4. So happy for you. Your little boy will thrive in his own way. And even if you didn’t publicly acknowledge him, I have no doubt you were a lioness inside always in his corner, so regret nothing. All things just take time.

  5. Fantastic! And even a mom myself, I’d much rather read your wall post than crap (literally) about a kid who went poo poo on the potty or had peanut butter for lunch. Some things are worth sharing, others are probably best left to other forums!!

  6. This one brought tears to my eyes… I loathed Facebook when people’s kids (who were younger than BJ) were walking when he was starting to crawl and eating french fries when his aversions wouldn’t get us past stage 2 baby food. But much like you I decided one day that enough was enough…Our kids make their own rulebooks… set their own timelines and dance to the beats of their own drums. Cheers to you!! And congratulations on making it official!!

    • Thank you! And good for you throwing out the charts and books with me! The truth is that he does his own thing and I am just grateful that he is part of my life!

      Perspective is what makes us happy and it’s our choice whether or not we embrace our hand or fear it.

      I wrote a piece for Parents Space that you might like:
      Letting go is love: raising a child with special needs

  7. That is Awesome!!!! Our kids are on a roll, for the first time ever my 20 month old said “mo bah” (more bar) sponanteously a few days ago. Post it and brag about all of JPs accomplishments no matter how “small” bc you and I know they are not small and our friends and family will respond to our children the same way we respond to our kids milestones.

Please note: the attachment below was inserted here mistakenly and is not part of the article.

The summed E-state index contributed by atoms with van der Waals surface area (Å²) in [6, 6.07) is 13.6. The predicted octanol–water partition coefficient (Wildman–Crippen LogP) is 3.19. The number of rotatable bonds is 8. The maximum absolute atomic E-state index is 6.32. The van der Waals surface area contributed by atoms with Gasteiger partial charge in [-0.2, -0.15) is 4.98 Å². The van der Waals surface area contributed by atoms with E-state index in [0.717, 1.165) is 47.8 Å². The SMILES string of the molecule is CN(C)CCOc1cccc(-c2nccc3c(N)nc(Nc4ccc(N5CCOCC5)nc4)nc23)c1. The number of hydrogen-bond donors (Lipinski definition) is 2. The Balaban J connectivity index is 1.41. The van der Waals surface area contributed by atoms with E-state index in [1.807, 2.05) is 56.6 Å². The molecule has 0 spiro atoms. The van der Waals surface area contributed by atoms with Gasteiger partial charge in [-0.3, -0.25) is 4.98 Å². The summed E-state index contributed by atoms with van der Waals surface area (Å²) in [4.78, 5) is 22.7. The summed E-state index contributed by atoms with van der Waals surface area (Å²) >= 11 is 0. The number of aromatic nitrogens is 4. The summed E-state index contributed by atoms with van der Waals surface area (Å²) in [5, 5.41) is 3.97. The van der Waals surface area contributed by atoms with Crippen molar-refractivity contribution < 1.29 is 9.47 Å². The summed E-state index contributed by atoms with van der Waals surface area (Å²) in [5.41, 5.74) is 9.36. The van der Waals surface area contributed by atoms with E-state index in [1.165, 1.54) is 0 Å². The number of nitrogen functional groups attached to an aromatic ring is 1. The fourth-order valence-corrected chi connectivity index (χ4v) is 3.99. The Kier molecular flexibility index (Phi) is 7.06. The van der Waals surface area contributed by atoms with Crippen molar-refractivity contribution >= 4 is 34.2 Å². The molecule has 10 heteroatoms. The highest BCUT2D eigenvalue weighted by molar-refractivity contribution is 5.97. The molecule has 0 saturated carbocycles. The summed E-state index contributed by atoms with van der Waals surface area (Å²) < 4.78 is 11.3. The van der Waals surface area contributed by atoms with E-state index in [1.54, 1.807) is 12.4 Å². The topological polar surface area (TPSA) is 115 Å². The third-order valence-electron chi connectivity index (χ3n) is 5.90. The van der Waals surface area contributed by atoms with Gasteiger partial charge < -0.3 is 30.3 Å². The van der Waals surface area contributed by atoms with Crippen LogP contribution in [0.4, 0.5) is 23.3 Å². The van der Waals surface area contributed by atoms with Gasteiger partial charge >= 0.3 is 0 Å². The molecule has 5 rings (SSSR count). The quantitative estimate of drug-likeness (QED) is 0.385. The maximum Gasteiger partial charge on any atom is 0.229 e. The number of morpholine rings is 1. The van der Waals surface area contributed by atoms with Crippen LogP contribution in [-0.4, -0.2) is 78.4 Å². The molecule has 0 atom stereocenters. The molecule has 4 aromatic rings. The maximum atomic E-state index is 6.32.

• Twenty months and he’s using two word sentences?! Oh, he is better than fine! That’s wonderful! I know how worried you were so I am so happy for you. Thank you for keeping me posted!

  8. So exciting for you!! I LOVE hearing my little boy talk – it makes me laugh so often and not even when he is saying funny things! I laugh with pride over how far he has come and because I don’t always realise what he knows how to say and then he’ll just come out with a sentence. Today he told my dad that his(dad’s) hair has “almost runned out” because he got it cut quite short and you can see more of his bald spots!!! If you excitedly share about his progress people will realise it’s a big deal and I’m sure they will be just as excited!!

    • Right? It’s hard to ask for acceptance in others when we struggled so much with ourselves but I think that everyone deserves a chance.

      Hair runned out! That’s so cute! I would laughed until I was purple!